Women with suspected breast cancer in south west Hertfordshire are waiting longer to be seen by a specialist, according to figures released by the trust in charge of Watford General Hospital.
West Hertfordshire Hospitals NHS Trust has missed its two-week target for five consecutive months for women with symptoms that could be breast cancer.
The trust’s chief executive, Samantha Jones, partly blamed its worsening performance on the soap EastEnders saying there has been a rise in referrals following the Carol Jackson breast cancer story line.
NHS guidelines state that 93 per cent of patients with symptoms of the deadly disease must be seen within 14 days of being referred by their GP.
Figures showed from April to December last year trust hit the target most months. However since January it has not hit the target and by May the number being seen within two weeks had slumped to just 32 per cent.
The longest wait for a woman displaying potential signs of breast cancer was between three and four weeks. The trust said the waiting figures were provisional an may change after a future review.
Actress Lindsey Coulson playing breast cancer sufferer Carol Jackson in EastEnders
Ms Jones, chief executive of the West Hertfordshire Hospitals NHS Trust, said: "We would like to apologise to any patients who have had to wait longer to see a cancer specialist than they should have done.
"In common with many other trusts we have seen a growing demand for our cancer services over the past year, and a particularly significant increase in referrals for cancer over the last few months, which has been linked in part to a storyline in the TV soap EastEnders.
"To meet this extra demand we have put together a comprehensive cancer plan to ensure that, by October, we are meeting all the national cancer standards and providing a much improved experience for our patients and their families.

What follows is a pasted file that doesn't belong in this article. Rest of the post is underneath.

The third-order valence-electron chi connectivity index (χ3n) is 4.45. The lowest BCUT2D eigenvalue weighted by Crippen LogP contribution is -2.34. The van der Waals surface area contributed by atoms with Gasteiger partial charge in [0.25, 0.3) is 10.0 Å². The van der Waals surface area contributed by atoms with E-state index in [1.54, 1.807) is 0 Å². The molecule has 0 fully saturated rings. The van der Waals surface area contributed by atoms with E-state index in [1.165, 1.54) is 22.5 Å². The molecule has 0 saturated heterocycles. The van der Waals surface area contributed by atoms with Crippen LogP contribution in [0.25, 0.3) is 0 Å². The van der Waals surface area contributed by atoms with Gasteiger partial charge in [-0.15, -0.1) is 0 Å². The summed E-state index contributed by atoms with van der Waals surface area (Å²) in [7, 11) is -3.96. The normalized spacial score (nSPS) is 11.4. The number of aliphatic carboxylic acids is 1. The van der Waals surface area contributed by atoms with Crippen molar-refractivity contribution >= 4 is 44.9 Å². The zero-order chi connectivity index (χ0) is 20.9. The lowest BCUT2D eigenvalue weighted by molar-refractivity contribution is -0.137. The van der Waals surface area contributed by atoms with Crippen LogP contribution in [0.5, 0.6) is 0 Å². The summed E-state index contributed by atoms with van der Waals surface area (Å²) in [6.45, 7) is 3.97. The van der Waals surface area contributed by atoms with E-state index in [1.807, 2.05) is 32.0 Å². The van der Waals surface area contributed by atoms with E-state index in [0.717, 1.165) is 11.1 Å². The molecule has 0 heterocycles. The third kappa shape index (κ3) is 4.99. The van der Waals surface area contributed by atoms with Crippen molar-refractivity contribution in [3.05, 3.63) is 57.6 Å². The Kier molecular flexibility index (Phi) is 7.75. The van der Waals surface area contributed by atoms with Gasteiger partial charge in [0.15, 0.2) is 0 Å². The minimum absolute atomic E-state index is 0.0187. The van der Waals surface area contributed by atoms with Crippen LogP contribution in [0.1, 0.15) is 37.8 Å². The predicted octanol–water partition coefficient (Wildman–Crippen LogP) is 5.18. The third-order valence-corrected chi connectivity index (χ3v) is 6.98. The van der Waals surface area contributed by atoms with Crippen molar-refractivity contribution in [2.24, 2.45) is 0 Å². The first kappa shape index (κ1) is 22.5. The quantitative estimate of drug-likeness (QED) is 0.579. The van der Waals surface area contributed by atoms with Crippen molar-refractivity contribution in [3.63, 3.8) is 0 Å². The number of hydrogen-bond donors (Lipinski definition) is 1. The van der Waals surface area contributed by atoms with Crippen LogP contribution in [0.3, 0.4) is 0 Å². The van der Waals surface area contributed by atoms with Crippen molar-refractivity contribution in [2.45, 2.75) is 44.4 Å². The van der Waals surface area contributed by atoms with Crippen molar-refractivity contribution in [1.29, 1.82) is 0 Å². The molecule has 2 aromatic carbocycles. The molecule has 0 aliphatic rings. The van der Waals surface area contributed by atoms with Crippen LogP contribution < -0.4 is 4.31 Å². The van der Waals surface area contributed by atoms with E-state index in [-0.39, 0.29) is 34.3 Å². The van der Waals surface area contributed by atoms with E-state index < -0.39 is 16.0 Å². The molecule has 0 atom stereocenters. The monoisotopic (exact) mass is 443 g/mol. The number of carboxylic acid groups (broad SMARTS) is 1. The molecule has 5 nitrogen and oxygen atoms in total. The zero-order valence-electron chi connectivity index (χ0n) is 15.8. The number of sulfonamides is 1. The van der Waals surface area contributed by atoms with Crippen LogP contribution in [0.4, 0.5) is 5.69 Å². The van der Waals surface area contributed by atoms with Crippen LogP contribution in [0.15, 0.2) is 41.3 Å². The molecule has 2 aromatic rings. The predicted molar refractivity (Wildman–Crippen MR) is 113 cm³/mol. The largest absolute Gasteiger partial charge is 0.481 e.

Ms Jones added: "As part of this work, we are increasing our capacity across the whole range of cancer services in order to be able to provide more outpatient clinics, and carry out more X Rays, blood tests and other diagnostic procedures.
"We are also working closely with Herts Valleys Clinical Commissioning Group, the GP led organisation which buys our services, to ensure that patients are being referred to us appropriately."
In a performance report presented to the trust's board, it said: "It should be noted that whilst there are delays in being assessed for suspected breast cancer, patients diagnosed with breast cancer receive their treatment within the 31 and 62 day standards currently.
"The service has the capacity to see 70 new patients a week and is currently receiving 95 new referrals a week. Two additional clinics are needed to keep pace with the referrals. 7 extra clinics are needed to review all patients referred with suspected cancer who have waited over 2 weeks, the longest wait being 3-4 weeks."
Samantha Jones, chief executive of West Hertfordshire Hospitals NHS Trust
However, in July, the same report showed that the trust was missing all of its cancer waiting targets and performance was declining in all of the assessed areas.
Once a patient has been referred to a specialist by a GP, they should receive their treatment within 62 days. However, the trust is only seeing 71% of patients with 62 days, 14 per cent short of the national target of 85 per cent.
Patients who are diagnosed with cancer are also waiting too long for treatment, with 91 per cent receiving treatment within 31 days, five per cent short of the national target.